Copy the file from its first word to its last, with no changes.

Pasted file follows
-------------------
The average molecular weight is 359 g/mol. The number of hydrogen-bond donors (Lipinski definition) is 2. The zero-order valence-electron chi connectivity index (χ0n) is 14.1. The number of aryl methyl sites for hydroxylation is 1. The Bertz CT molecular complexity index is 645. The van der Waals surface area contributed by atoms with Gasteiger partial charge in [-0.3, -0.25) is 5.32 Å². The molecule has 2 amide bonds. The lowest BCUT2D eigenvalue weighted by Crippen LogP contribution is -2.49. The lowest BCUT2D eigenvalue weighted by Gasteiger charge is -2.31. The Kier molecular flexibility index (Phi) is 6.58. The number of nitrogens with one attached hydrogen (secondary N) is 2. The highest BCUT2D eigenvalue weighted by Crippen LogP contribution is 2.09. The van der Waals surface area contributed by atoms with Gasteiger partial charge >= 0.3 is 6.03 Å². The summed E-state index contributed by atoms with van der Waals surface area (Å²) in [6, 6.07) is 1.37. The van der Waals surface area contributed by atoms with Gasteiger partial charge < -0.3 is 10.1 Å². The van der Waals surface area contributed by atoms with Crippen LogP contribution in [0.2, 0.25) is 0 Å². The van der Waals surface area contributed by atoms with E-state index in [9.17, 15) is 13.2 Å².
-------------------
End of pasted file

The average molecular weight is 359 g/mol. The number of hydrogen-bond donors (Lipinski definition) is 2. The zero-order valence-electron chi connectivity index (χ0n) is 14.1. The number of aryl methyl sites for hydroxylation is 1. The Bertz CT molecular complexity index is 645. The van der Waals surface area contributed by atoms with Gasteiger partial charge in [-0.3, -0.25) is 5.32 Å². The molecule has 2 amide bonds. The lowest BCUT2D eigenvalue weighted by Crippen LogP contribution is -2.49. The lowest BCUT2D eigenvalue weighted by Gasteiger charge is -2.31. The Kier molecular flexibility index (Phi) is 6.58. The number of nitrogens with one attached hydrogen (secondary N) is 2. The highest BCUT2D eigenvalue weighted by Crippen LogP contribution is 2.09. The van der Waals surface area contributed by atoms with Gasteiger partial charge >= 0.3 is 6.03 Å². The summed E-state index contributed by atoms with van der Waals surface area (Å²) in [6, 6.07) is 1.37. The van der Waals surface area contributed by atoms with Gasteiger partial charge < -0.3 is 10.1 Å². The van der Waals surface area contributed by atoms with Crippen LogP contribution in [0.2, 0.25) is 0 Å². The van der Waals surface area contributed by atoms with E-state index in [9.17, 15) is 13.2 Å².